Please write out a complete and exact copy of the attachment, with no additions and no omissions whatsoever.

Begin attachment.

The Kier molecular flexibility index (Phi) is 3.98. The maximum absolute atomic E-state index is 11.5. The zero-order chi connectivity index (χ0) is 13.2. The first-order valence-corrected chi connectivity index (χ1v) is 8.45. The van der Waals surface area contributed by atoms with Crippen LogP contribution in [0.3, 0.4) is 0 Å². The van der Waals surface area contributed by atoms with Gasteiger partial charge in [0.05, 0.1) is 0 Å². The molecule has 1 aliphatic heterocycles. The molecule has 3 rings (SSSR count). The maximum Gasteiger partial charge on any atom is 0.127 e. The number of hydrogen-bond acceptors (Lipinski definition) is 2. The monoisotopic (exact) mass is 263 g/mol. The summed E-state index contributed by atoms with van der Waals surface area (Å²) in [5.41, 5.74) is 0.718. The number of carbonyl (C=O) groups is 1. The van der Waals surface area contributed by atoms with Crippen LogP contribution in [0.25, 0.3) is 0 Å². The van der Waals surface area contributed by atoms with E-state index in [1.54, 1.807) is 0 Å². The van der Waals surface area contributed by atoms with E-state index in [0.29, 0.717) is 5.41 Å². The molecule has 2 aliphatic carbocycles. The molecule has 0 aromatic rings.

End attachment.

The Kier molecular flexibility index (Phi) is 3.98. The maximum absolute atomic E-state index is 11.5. The zero-order chi connectivity index (χ0) is 13.2. The first-order valence-corrected chi connectivity index (χ1v) is 8.45. The van der Waals surface area contributed by atoms with Crippen LogP contribution in [0.3, 0.4) is 0 Å². The van der Waals surface area contributed by atoms with Gasteiger partial charge in [0.05, 0.1) is 0 Å². The molecule has 1 aliphatic heterocycles. The molecule has 3 rings (SSSR count). The maximum Gasteiger partial charge on any atom is 0.127 e. The number of hydrogen-bond acceptors (Lipinski definition) is 2. The monoisotopic (exact) mass is 263 g/mol. The summed E-state index contributed by atoms with van der Waals surface area (Å²) in [5.41, 5.74) is 0.718. The number of carbonyl (C=O) groups is 1. The van der Waals surface area contributed by atoms with Crippen LogP contribution in [0.25, 0.3) is 0 Å². The van der Waals surface area contributed by atoms with E-state index in [1.54, 1.807) is 0 Å². The van der Waals surface area contributed by atoms with E-state index in [0.29, 0.717) is 5.41 Å². The molecule has 2 aliphatic carbocycles. The molecule has 0 aromatic rings.